Thursday, March 6, 2014

Claire DeWitt and the City of the Dead by Sara Gran

The other book I finished on National Read Across America Day was the total opposite of Fannie Flagg's The All-Girl Filling Station's Last Reunion (here).

Claire DeWitt  is the creation of Sara Gran and debuts in Claire DeWitt and the City of the Dead. Claire is, by her own admission, 'the world's greatest private eye'. 

She is called from her current home in San Francisco and travels to New Orleans - not too many months after Katrina - to investigate the disappearance of assistant district attorney Vic Willing. The man's nephew hires Claire and is impatient with her ways of detecting which include throwing the coins of the I Ching, interpreting dreams, going undercover with the homeless, buying a handgun off of a young black man hanging out on the street corner, and consulting the convoluted and mystical book Detection written by (fictional) French investigator Jacques Silette.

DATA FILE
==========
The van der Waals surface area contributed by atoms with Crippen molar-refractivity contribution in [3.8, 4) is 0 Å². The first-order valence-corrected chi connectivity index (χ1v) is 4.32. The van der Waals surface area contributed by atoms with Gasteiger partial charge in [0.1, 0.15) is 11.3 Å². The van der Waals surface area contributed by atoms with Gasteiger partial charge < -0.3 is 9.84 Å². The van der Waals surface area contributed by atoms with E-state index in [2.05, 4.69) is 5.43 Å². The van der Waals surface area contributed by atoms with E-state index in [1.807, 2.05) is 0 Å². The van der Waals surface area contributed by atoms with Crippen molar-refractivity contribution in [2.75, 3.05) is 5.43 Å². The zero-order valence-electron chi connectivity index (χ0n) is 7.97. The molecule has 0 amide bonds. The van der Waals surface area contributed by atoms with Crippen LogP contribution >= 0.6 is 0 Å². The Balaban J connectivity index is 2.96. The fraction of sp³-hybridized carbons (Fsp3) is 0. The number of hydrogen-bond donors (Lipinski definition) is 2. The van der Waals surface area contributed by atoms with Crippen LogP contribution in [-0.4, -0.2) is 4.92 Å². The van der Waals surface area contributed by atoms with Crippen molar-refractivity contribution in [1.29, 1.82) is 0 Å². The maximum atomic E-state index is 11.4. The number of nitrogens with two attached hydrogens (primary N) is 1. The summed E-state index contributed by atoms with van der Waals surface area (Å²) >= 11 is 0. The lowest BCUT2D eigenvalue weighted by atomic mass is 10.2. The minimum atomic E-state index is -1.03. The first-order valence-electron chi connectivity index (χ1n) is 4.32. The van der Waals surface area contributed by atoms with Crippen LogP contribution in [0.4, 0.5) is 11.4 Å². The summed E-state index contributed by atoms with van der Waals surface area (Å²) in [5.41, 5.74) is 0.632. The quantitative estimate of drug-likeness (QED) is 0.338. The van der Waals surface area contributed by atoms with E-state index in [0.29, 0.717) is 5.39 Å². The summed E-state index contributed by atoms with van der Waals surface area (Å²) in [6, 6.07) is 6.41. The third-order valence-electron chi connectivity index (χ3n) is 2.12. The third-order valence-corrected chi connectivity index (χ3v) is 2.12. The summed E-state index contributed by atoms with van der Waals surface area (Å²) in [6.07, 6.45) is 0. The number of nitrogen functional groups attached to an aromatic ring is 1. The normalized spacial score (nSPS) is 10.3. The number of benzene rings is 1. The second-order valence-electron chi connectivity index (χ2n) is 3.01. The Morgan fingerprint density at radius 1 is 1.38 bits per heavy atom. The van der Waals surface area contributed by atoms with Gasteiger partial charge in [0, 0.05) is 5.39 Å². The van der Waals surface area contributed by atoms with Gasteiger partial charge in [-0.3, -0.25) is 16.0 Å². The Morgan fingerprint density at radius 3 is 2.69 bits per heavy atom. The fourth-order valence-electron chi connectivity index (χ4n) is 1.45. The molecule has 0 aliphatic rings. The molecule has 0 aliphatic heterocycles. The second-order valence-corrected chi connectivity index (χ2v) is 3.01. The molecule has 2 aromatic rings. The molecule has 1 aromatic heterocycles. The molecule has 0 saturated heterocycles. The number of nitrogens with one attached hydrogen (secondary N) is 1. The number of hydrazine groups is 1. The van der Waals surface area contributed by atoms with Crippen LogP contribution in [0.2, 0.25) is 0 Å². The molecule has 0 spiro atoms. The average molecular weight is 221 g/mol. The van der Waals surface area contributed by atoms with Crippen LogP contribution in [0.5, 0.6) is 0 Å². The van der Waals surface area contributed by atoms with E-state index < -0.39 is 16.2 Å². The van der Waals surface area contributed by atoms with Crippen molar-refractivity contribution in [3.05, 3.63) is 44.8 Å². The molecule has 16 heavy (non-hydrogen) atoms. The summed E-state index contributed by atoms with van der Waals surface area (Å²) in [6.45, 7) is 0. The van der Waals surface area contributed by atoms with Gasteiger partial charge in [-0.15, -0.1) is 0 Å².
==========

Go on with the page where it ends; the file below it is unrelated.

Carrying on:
In addition to investigating a rather baffling and nasty crime, the book paints a grim portrait of what the city and its citizens suffered during Katrina. Not a pretty sight.

Dark. Dark. Dark. 

Claire is not someone you would invite to a family Sunday dinner for fear she would show up with a hangover, a gun in her purse, and a joint in her jacket pocket. 

But she gets the job done. I am still trying to figure out if I like her or not. I read this as an e-book from the library and then I downloaded the second mystery, Claire DeWitt and the Bohemian Road. I returned it before reading it. I just wasn't quite yet ready for another dose of the darkness of Claire's world. 

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